One of the biggest things I want to achieve while I’m out here in Hong Kong is to help the fans who want to know more about the ownership of the club to understand how it all works. I know it’s not something everyone cares about – but I believe it’s important so that we know what to expect from Birmingham City’s owners and what to hope for.
Dragon Villa will become the second biggest shareholder in Birmingham Sports Holdings (and thus by extension BCFC) once the share subscription announced on Thursday goes through. Their holding will take them above the 10% threshold that ensures that their owner Lei Sutong has to take the much-maligned Owners and Directors Test. Just who are these people?
When Trillion Trophy Asia owner Paul Suen Cho-hung finally took control of Birmingham Sports Holdings in October 2016, he committed to not selling his stake in the holding company for a two-year period. With that period elapsing in less than six months, what does the future hold for BSH?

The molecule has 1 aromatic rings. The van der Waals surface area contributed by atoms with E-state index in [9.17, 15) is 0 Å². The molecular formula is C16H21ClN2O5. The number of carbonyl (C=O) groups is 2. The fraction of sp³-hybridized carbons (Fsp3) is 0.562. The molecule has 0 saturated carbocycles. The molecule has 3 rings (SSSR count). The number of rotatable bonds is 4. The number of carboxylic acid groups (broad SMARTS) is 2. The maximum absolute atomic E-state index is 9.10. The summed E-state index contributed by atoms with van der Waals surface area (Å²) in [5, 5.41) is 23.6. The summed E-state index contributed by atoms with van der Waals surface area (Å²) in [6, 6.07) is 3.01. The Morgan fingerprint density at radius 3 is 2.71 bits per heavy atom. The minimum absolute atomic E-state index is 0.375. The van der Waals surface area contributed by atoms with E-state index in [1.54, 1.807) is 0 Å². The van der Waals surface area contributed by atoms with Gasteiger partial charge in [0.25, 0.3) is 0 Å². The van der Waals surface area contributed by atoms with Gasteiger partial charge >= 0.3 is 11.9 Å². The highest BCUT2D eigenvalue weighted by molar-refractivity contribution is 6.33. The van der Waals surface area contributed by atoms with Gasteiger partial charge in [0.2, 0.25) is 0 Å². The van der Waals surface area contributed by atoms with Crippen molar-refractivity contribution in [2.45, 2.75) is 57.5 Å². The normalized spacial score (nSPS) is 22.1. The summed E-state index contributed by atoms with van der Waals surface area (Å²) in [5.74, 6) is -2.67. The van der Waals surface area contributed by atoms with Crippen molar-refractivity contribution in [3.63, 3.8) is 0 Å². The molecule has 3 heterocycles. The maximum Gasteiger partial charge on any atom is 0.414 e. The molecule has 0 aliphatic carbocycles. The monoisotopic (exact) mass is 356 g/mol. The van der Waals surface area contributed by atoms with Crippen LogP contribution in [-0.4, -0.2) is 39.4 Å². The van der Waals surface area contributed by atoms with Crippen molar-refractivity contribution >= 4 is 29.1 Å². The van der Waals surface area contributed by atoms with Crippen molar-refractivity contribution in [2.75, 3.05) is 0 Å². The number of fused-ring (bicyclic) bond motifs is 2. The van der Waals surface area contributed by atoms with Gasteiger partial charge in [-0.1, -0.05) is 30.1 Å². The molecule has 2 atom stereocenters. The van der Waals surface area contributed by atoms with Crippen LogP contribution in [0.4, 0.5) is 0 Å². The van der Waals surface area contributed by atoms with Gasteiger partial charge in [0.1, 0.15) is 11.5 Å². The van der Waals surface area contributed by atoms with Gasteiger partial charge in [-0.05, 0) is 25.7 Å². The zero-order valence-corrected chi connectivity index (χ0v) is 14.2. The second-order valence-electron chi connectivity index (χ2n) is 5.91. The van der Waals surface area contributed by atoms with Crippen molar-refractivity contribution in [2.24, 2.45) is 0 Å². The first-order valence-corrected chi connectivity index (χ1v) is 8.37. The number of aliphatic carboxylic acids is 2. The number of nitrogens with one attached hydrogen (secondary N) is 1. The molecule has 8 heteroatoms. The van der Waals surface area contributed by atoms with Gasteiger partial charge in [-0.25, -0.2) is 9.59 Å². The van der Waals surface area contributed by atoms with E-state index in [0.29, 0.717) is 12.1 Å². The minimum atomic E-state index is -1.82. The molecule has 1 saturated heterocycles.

Reports have emerged in the Chinese language media in Hong Kong that Trillion Trophy Asia owner Paul Suen Cho Hung has bought the second most expensive house in Hong Kong for a figure of around HK$1.6billion (approx. £143million).
I think it’s safe to say that the ownership situation at Birmingham City is still one of mystery to some people, judging by some of the questions I get asked via social media or email. With this in mind I wanted to put together an article answering the questions that get asked the most to help improve people’s understanding.
On December 1st this website identified a shadowy figure behind the scenes at BCFC, previously known only as “Mr King” as Chinese businessman Wang Yaohui. In this follow-up article this website reveals further links between Wang and Birmingham Sports Holdings.
Birmingham Sports Holdings have today confirmed to the Stock Exchange of Hong Kong that shareholder approval has been granted for the proposed Cambodia deal at today’s Extraordinary General Meeting.
Paul Suen Cho-hung has been a busy bee of late. Not content with his mass of Hong Kong listings, he has now launched a bid to buy a London-based casino from Hong Kong listed company Landing International for a whopping HK$2.5billion (£242million).
Birmingham International Holdings is soon to be no more. Well, that’s maybe a dramatic statement – but the change of name to Birmingham Sport Holdings was approved by shareholders yesterday.
It’s been a while since I last wrote a piece on this blog. Being busy with work hasn’t helped, but I must confess I’ve got to the point where I’m just repeating myself. I know some see me as a voice of doom but I hate being negative – especially when I can’t see a solution.